“I invite you to participate in a merging of sight, sound, drama and fantasy. For fifty minutes I will take your imagination on a fantasy journey and return you safely to your seats!” Now that is how multi-Helen Hayes Award recipient for Outstanding Sound Design, and multi-Washington Area Music Awards (WAMA) recipient Tom Teasley invites audiences to some matchless events at the Workhouse Arts Center in Lorton, VA. It all starts October 25th with Tom Teasley in Concert: Nosferatu.
To say Teasley is multi-faceted is an understatement. Beyond this music, dance and theater related work in the DC area, he is a Commonwealth of Virginia Commission of the Arts touring artist and a U.S. State Department Cultural Envoy for tours to the Middle East. And plenty more. Recently he has developed multimedia art combining his own style of world percussion original music with classic creative silent art films.
On October 25th, Teasley will be providing original musical accompaniment to one of the original “scare” movies. It remains still a creepy, chilling work of artistry. It is the 1922 silent expressionistic vampire film Nosferatu. What better motion picture for a dark night in late October, whether dark and stormy or not. Nosferatu was directed by F. W. Murnau. It is based upon Bram Stoker’s 1897 Gothic horror written work, Dracula. It predates Bela Lugosi’s 1931 performance in the sound movie Dracula.
Over the next weeks, Teasley will also have other events at the Workhouse including a first time exhibit of his visual and musical work, titled Sounds You Can SEE: Dada Reimagined and a performance partnership with Jane Franklin Dance.
So let’s get to it. Let’s begin with some tastes of what Teasley has in store. This article is based upon phone and email exchanges between DCMTA’s David Siegel and Tom Teasley over the past several weeks.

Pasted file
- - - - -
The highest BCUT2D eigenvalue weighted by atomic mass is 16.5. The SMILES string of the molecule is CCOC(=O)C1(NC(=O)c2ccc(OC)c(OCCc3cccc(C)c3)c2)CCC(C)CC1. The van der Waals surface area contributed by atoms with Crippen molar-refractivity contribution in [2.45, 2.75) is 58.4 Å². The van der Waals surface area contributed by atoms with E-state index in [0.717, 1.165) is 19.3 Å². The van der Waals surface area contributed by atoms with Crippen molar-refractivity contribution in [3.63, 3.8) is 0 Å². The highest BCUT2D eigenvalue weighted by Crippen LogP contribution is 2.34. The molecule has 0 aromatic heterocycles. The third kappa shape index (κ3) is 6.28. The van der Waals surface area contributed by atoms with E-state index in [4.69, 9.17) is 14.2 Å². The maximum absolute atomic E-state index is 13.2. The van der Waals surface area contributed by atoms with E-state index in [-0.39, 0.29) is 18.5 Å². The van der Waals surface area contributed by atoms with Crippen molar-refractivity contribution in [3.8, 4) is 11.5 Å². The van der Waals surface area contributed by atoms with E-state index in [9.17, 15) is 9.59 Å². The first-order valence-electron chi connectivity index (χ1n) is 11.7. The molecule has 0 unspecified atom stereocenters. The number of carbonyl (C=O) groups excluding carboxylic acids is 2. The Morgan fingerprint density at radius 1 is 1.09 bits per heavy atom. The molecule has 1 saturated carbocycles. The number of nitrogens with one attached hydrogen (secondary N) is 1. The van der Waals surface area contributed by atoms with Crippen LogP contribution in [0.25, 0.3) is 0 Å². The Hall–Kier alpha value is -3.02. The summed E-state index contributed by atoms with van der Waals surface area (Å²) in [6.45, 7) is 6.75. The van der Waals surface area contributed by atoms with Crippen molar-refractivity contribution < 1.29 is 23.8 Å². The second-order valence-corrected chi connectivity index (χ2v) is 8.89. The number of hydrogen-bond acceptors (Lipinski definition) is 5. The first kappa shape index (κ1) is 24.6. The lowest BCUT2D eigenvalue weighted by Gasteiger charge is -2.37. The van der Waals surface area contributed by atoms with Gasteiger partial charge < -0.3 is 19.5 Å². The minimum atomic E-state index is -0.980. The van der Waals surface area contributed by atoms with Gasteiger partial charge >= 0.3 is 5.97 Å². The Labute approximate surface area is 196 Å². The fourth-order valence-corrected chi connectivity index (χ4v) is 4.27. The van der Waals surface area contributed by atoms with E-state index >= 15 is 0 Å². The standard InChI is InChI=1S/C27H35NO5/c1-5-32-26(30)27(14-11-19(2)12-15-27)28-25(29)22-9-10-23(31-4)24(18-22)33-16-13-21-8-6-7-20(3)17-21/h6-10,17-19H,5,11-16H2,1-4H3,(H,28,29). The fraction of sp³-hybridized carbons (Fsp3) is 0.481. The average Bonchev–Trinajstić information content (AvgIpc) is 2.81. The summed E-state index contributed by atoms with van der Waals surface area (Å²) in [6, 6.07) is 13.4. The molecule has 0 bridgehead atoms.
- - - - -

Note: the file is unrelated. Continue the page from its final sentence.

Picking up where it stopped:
David Siegel: What influenced/inspired you to develop a live score for silent films?
Tom Teasley: The work of creating a live score to silent films is a natural extension of my work with theater productions. In the productions with Constellation Theatre and The Folger Theatre, I have performed a live musical/sound narrative throughout the entire piece. The music/sound becomes another character in the performance. Performing with silent movies gives me even more latitude in sound design because there are no words to cover it up. The music enhances the text or even takes the place of spoken dialog. This is in keeping with my esthetic that music expresses that which cannot be spoken.
What was your impetus to develop the live score for F.W. Murnau’s Nosferatu?
The amazing visual images in Nosferatu cry out for musical expression! This score will allow me to dig deeply into my collection of exotic instruments as well as my electronic instrument collection.
What instruments will you be playing for Nosferatu?
I’ll be using, as usual, a collection of exotic acoustic instruments in combination with cutting edge electronics. One such instrument is the aquasonic. This is a metal instrument with spokes of varying sizes and different pitches that I bow with a cello bow. The instrument is filled with water thus creating a very eerie vibrato. I’ll also be utilizing digital looping which will allow me to create a virtual ensemble on the fly as I record performances and then use them as accompaniment. I’ll have my usual array of drums and percussion as well as a hand drum synthesizer.
How do you prepare to perform?